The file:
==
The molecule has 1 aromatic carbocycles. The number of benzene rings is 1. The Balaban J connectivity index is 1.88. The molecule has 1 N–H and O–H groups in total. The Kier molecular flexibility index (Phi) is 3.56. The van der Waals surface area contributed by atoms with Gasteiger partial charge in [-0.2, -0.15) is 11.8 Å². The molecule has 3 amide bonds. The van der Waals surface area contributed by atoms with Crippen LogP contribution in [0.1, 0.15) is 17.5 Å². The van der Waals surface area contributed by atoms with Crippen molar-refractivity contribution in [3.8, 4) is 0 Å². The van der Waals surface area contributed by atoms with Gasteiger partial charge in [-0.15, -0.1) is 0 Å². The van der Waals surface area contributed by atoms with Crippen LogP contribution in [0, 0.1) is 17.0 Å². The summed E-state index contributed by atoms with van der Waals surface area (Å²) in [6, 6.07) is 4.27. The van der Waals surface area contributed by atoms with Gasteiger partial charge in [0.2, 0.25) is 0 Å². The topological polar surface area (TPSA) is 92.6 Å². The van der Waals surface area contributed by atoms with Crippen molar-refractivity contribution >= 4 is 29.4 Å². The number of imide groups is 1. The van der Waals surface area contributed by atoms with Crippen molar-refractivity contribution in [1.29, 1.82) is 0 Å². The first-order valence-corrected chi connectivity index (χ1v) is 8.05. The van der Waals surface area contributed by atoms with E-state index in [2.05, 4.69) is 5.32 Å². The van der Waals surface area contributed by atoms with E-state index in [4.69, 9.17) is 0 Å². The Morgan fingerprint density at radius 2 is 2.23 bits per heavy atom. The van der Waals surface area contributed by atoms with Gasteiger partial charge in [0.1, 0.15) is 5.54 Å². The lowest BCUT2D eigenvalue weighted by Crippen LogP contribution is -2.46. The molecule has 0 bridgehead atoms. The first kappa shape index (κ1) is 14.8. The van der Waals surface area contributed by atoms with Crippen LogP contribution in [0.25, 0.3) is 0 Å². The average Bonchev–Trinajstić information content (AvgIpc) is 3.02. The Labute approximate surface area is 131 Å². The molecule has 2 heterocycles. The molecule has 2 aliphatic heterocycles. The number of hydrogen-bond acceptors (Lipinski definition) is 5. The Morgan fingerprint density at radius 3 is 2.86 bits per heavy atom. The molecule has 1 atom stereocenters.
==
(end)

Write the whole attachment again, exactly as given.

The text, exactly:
The molecule has 1 aromatic carbocycles. The number of benzene rings is 1. The Balaban J connectivity index is 1.88. The molecule has 1 N–H and O–H groups in total. The Kier molecular flexibility index (Phi) is 3.56. The van der Waals surface area contributed by atoms with Gasteiger partial charge in [-0.2, -0.15) is 11.8 Å². The molecule has 3 amide bonds. The van der Waals surface area contributed by atoms with Crippen LogP contribution in [0.1, 0.15) is 17.5 Å². The van der Waals surface area contributed by atoms with Crippen molar-refractivity contribution in [3.8, 4) is 0 Å². The van der Waals surface area contributed by atoms with Gasteiger partial charge in [-0.15, -0.1) is 0 Å². The van der Waals surface area contributed by atoms with Crippen LogP contribution in [0, 0.1) is 17.0 Å². The summed E-state index contributed by atoms with van der Waals surface area (Å²) in [6, 6.07) is 4.27. The van der Waals surface area contributed by atoms with Gasteiger partial charge in [0.2, 0.25) is 0 Å². The topological polar surface area (TPSA) is 92.6 Å². The van der Waals surface area contributed by atoms with Crippen molar-refractivity contribution >= 4 is 29.4 Å². The number of imide groups is 1. The van der Waals surface area contributed by atoms with Crippen molar-refractivity contribution in [1.29, 1.82) is 0 Å². The first-order valence-corrected chi connectivity index (χ1v) is 8.05. The van der Waals surface area contributed by atoms with E-state index in [2.05, 4.69) is 5.32 Å². The van der Waals surface area contributed by atoms with E-state index in [4.69, 9.17) is 0 Å². The Morgan fingerprint density at radius 2 is 2.23 bits per heavy atom. The van der Waals surface area contributed by atoms with Gasteiger partial charge in [0.1, 0.15) is 5.54 Å². The lowest BCUT2D eigenvalue weighted by Crippen LogP contribution is -2.46. The molecule has 0 bridgehead atoms. The first kappa shape index (κ1) is 14.8. The van der Waals surface area contributed by atoms with Crippen LogP contribution in [0.25, 0.3) is 0 Å². The average Bonchev–Trinajstić information content (AvgIpc) is 3.02. The Labute approximate surface area is 131 Å². The molecule has 2 heterocycles. The molecule has 2 aliphatic heterocycles. The number of hydrogen-bond acceptors (Lipinski definition) is 5. The Morgan fingerprint density at radius 3 is 2.86 bits per heavy atom. The molecule has 1 atom stereocenters.